I think the reason why ‘Rewilding’ is the strongest of the three shorts is that it offers something a little different – unlike the other two pieces, we are reminded at the end of human connection. The final moments of the film, which I found surprisingly moving, offer a gentle reminder that, isolated as we might feel during lockdown, there are still very important reasons why we might have to do battle with our fears and go outside. Perhaps it’s reflective of my own experiences, but I found the ending ‘Rewilding’ to be something of an antidote to the intensely solipsistic experience of the other two films.

The third film, ‘Cynthia’s Party’, returns us, in some ways, to the concerns of ‘Mr Pink’. Directed and performed by Charlotte Dubery, ‘Cynthia’s Party’ presents us with a person alone in a house, attempting to entertain themselves in the absence of company – or, indeed, the outside world. Again, the psychological manifests as physical, though the focus here is on the dehumanizing effects of extended isolation, rather than the immediate fear of death and disease.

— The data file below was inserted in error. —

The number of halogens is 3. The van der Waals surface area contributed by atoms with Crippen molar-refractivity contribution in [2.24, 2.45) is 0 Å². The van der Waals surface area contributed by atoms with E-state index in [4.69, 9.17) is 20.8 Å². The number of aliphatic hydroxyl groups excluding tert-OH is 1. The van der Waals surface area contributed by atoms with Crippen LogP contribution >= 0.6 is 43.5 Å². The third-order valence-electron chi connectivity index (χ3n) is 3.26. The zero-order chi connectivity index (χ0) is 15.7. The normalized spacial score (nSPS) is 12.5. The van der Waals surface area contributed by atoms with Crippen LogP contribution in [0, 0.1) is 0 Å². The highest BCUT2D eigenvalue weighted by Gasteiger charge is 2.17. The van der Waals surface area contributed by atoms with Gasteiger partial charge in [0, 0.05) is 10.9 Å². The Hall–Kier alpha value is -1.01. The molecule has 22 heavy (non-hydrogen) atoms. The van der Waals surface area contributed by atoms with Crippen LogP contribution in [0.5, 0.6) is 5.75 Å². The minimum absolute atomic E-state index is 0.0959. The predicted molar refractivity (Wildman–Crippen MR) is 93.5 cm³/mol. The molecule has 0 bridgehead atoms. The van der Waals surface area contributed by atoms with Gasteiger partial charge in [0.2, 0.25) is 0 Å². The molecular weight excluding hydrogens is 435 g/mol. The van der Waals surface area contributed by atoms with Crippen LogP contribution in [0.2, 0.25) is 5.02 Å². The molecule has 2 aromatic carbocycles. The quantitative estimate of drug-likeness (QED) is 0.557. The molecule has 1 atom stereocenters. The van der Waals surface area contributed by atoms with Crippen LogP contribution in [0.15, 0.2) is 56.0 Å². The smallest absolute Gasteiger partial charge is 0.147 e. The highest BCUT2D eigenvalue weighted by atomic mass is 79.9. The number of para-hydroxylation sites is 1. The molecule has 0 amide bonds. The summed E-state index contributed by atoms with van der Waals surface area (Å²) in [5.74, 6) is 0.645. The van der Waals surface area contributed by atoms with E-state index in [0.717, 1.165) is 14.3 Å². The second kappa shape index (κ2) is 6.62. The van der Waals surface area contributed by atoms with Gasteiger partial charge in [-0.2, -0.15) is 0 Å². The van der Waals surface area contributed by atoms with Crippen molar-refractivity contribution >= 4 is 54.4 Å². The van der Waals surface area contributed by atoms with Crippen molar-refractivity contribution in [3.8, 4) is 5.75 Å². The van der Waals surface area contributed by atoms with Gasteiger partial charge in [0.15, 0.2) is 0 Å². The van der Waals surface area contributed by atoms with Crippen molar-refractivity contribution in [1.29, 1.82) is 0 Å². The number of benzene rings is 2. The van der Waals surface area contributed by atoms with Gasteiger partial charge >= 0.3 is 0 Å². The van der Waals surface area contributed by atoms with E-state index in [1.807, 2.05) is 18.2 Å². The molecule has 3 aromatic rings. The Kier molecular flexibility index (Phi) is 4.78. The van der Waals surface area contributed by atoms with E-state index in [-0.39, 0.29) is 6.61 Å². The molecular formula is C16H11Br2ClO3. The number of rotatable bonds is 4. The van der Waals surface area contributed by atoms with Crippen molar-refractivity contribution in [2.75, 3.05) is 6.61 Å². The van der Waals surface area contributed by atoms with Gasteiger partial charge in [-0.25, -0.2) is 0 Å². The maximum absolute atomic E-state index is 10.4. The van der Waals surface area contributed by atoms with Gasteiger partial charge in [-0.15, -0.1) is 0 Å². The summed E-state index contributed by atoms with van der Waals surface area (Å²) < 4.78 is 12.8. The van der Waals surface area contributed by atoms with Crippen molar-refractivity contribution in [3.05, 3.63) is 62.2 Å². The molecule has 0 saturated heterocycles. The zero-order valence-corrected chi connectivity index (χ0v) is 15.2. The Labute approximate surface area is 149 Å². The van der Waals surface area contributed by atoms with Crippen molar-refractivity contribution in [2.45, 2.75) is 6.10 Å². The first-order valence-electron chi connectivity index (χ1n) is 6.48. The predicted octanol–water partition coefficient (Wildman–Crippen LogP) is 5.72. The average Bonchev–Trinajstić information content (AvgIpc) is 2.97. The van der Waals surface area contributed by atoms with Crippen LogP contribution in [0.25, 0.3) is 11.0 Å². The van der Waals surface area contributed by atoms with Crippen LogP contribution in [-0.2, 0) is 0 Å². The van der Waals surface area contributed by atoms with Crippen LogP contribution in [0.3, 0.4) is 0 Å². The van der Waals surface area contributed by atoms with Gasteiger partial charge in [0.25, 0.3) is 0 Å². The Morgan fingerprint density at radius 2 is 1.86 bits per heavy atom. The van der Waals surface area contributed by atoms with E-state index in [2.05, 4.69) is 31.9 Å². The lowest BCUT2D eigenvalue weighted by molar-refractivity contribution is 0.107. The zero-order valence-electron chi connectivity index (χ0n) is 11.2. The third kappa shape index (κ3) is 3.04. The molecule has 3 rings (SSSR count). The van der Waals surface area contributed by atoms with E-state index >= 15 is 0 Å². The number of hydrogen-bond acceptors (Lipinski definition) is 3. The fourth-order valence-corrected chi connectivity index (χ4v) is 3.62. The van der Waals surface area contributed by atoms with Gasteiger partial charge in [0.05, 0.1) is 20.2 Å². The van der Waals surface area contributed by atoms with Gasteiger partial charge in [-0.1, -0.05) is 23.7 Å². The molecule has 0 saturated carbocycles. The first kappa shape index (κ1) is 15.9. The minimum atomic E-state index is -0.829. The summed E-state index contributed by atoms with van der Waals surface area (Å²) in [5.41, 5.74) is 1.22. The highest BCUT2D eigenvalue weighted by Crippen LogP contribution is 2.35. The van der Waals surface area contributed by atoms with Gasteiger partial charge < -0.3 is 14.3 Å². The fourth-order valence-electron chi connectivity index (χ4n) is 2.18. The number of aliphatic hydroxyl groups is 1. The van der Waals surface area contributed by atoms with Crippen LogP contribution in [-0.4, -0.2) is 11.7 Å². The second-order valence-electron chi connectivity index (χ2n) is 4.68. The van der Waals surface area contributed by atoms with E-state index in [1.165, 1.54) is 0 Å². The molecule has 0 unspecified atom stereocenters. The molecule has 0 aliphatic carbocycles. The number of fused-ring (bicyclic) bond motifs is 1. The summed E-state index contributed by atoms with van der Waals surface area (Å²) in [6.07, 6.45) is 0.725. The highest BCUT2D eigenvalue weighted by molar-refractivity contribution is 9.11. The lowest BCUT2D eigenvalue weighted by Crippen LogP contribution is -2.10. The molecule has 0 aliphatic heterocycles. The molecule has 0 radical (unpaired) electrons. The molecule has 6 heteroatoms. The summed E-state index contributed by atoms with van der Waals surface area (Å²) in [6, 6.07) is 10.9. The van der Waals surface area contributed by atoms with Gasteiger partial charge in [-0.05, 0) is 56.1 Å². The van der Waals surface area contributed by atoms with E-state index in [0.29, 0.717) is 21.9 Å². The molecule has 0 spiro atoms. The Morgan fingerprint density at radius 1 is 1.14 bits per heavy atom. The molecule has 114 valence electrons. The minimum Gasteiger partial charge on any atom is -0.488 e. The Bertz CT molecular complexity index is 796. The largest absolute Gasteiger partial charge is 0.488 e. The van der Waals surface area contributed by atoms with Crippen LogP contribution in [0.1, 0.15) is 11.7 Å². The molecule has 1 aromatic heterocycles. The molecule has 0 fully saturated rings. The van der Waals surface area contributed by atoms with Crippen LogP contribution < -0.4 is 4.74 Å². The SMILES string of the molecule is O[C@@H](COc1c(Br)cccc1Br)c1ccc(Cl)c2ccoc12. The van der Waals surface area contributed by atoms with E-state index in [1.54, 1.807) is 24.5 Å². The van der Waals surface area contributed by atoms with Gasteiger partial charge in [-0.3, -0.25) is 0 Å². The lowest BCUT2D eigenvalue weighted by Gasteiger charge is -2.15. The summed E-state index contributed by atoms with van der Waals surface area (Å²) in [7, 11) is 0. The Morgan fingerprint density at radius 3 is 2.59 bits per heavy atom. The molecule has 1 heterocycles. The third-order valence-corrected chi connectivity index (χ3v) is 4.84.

Of the three, ‘Cynthia’s Party’ is the least explicit about its COVID context. There’s no compulsive handwashing here, and no suggestion at all of the possibility of leaving the house. Instead, it’s a portrait of a fractured psyche that ends on a somewhat bleak and hopeless note. Like the other films, it’s both stylish and stylistic, hitting some standard horror notes, while also maintaining a disorienting sense of the surreal. Dubery’s performance jolts between maniacal and terrified, which, along with the unabashed trip to the Uncanny Valley, makes for uncomfortable but compelling viewing.